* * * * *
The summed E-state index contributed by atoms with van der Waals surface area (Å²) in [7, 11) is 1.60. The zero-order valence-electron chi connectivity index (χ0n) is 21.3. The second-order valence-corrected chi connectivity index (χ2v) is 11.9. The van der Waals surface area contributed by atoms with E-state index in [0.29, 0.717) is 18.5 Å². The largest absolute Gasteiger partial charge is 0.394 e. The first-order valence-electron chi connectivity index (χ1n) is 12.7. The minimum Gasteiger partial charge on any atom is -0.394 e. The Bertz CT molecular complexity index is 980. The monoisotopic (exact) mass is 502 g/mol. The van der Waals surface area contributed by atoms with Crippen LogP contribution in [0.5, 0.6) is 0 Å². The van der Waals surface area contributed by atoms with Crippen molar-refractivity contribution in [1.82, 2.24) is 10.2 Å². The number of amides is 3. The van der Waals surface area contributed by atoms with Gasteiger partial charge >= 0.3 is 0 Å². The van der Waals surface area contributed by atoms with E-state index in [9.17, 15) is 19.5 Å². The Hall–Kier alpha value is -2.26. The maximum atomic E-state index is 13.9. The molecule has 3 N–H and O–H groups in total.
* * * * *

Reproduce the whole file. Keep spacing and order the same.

The summed E-state index contributed by atoms with van der Waals surface area (Å²) in [7, 11) is 1.60. The zero-order valence-electron chi connectivity index (χ0n) is 21.3. The second-order valence-corrected chi connectivity index (χ2v) is 11.9. The van der Waals surface area contributed by atoms with E-state index in [0.29, 0.717) is 18.5 Å². The largest absolute Gasteiger partial charge is 0.394 e. The first-order valence-electron chi connectivity index (χ1n) is 12.7. The minimum Gasteiger partial charge on any atom is -0.394 e. The Bertz CT molecular complexity index is 980. The monoisotopic (exact) mass is 502 g/mol. The van der Waals surface area contributed by atoms with Crippen LogP contribution in [0.5, 0.6) is 0 Å². The van der Waals surface area contributed by atoms with Crippen molar-refractivity contribution in [1.82, 2.24) is 10.2 Å². The number of amides is 3. The van der Waals surface area contributed by atoms with Gasteiger partial charge >= 0.3 is 0 Å². The van der Waals surface area contributed by atoms with E-state index in [9.17, 15) is 19.5 Å². The Hall–Kier alpha value is -2.26. The maximum atomic E-state index is 13.9. The molecule has 3 N–H and O–H groups in total.